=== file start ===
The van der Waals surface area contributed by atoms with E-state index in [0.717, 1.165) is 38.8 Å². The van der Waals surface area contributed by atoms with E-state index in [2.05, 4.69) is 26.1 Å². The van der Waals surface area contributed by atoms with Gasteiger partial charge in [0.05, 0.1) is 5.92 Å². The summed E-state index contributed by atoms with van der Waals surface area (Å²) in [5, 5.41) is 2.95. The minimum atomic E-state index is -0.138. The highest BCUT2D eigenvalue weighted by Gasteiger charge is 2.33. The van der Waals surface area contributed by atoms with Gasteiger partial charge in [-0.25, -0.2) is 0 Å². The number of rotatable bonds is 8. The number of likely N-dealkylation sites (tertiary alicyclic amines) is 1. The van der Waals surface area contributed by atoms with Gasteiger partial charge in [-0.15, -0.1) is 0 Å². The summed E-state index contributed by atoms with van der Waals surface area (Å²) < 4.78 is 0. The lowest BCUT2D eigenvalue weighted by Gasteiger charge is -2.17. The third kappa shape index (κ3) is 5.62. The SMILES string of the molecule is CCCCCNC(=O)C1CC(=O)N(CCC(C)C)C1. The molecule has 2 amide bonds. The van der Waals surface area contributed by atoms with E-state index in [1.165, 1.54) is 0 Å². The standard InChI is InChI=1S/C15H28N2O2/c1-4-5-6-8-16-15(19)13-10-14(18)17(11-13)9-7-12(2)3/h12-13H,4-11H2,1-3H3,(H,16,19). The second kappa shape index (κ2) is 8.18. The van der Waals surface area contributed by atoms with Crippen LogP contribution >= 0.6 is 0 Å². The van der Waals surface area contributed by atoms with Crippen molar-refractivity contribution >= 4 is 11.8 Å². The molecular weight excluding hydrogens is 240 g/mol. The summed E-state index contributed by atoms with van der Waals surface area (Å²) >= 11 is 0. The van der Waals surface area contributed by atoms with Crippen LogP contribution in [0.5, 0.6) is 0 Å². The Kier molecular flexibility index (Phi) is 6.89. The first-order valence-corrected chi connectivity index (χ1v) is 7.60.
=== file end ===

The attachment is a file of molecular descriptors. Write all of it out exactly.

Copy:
The van der Waals surface area contributed by atoms with E-state index in [0.717, 1.165) is 38.8 Å². The van der Waals surface area contributed by atoms with E-state index in [2.05, 4.69) is 26.1 Å². The van der Waals surface area contributed by atoms with Gasteiger partial charge in [0.05, 0.1) is 5.92 Å². The summed E-state index contributed by atoms with van der Waals surface area (Å²) in [5, 5.41) is 2.95. The minimum atomic E-state index is -0.138. The highest BCUT2D eigenvalue weighted by Gasteiger charge is 2.33. The van der Waals surface area contributed by atoms with Gasteiger partial charge in [-0.25, -0.2) is 0 Å². The number of rotatable bonds is 8. The number of likely N-dealkylation sites (tertiary alicyclic amines) is 1. The van der Waals surface area contributed by atoms with Gasteiger partial charge in [-0.15, -0.1) is 0 Å². The summed E-state index contributed by atoms with van der Waals surface area (Å²) < 4.78 is 0. The lowest BCUT2D eigenvalue weighted by Gasteiger charge is -2.17. The third kappa shape index (κ3) is 5.62. The SMILES string of the molecule is CCCCCNC(=O)C1CC(=O)N(CCC(C)C)C1. The molecule has 2 amide bonds. The van der Waals surface area contributed by atoms with E-state index in [1.165, 1.54) is 0 Å². The standard InChI is InChI=1S/C15H28N2O2/c1-4-5-6-8-16-15(19)13-10-14(18)17(11-13)9-7-12(2)3/h12-13H,4-11H2,1-3H3,(H,16,19). The second kappa shape index (κ2) is 8.18. The van der Waals surface area contributed by atoms with Crippen LogP contribution >= 0.6 is 0 Å². The van der Waals surface area contributed by atoms with Crippen molar-refractivity contribution >= 4 is 11.8 Å². The molecular weight excluding hydrogens is 240 g/mol. The summed E-state index contributed by atoms with van der Waals surface area (Å²) >= 11 is 0. The van der Waals surface area contributed by atoms with Crippen LogP contribution in [0.5, 0.6) is 0 Å². The Kier molecular flexibility index (Phi) is 6.89. The first-order valence-corrected chi connectivity index (χ1v) is 7.60.